The Maldives government should also start charging an entry visa fee from all the tourists visiting Maldives. This money can be used for the poor and for the income revenue of the country. Many rich countries in the world already generate money from tourist visas into their inland revenue and I dont understand any reason why our government cant do it too.

  7. ahumad on Fri, 10th Sep 2010 7:33 PM 

    @salim: what are the loop holes?

    And I suggest you read through the two pieces of legislation referred to in the article (but with your Dhivehi I doubt you can read or understand them as proper English translations of the acts/bills have not been made still. As mentioned the new bill on land tax will reduce the taxers earned by the government at the moment, hence the GST will help to create the missing revenue.

    Do a bit of research into the subject before just typing out your first response or gut reaction.

    thanks,

    Ahumad

  8. Addu on Fri, 10th Sep 2010 10:36 PM 

    Could someone clarify a possible method of evaluating bids when awarding new resorts in future. Previously it was based on the bed rent I think. Now we have a fixed land rent. The bid with the highest bed tax and upfront payment usually wins resorts in earlier bids.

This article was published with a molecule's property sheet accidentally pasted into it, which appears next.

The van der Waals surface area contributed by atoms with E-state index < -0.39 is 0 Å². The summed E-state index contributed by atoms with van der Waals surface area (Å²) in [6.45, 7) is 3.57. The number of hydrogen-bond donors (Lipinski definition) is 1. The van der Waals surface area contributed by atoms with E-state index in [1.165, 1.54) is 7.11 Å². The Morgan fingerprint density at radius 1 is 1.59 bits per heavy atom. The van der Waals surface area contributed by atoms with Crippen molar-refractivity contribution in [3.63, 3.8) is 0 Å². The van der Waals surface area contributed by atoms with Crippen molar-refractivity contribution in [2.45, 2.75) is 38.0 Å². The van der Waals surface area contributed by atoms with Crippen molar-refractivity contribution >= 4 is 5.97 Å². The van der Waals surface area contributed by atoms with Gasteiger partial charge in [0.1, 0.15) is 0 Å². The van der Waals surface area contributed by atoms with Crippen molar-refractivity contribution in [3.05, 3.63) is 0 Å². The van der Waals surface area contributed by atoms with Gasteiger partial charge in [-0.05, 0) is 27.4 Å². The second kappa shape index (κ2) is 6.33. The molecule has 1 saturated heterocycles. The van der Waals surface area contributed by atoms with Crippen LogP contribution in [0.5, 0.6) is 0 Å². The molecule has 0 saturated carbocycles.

9. Salim Waheed on Sat, 11th Sep 2010 12:58 AM 

    Abdullah Raheem and Ahumad,

    Attack me as you will, but my criticisms still stand. I was discussing those nations which still have corporate tax exemption available to companies operating in those nations. Yes those international loopholes are also being closed, but they are not closed yet. Many nations regulate banking and investments, but not Travel Companies.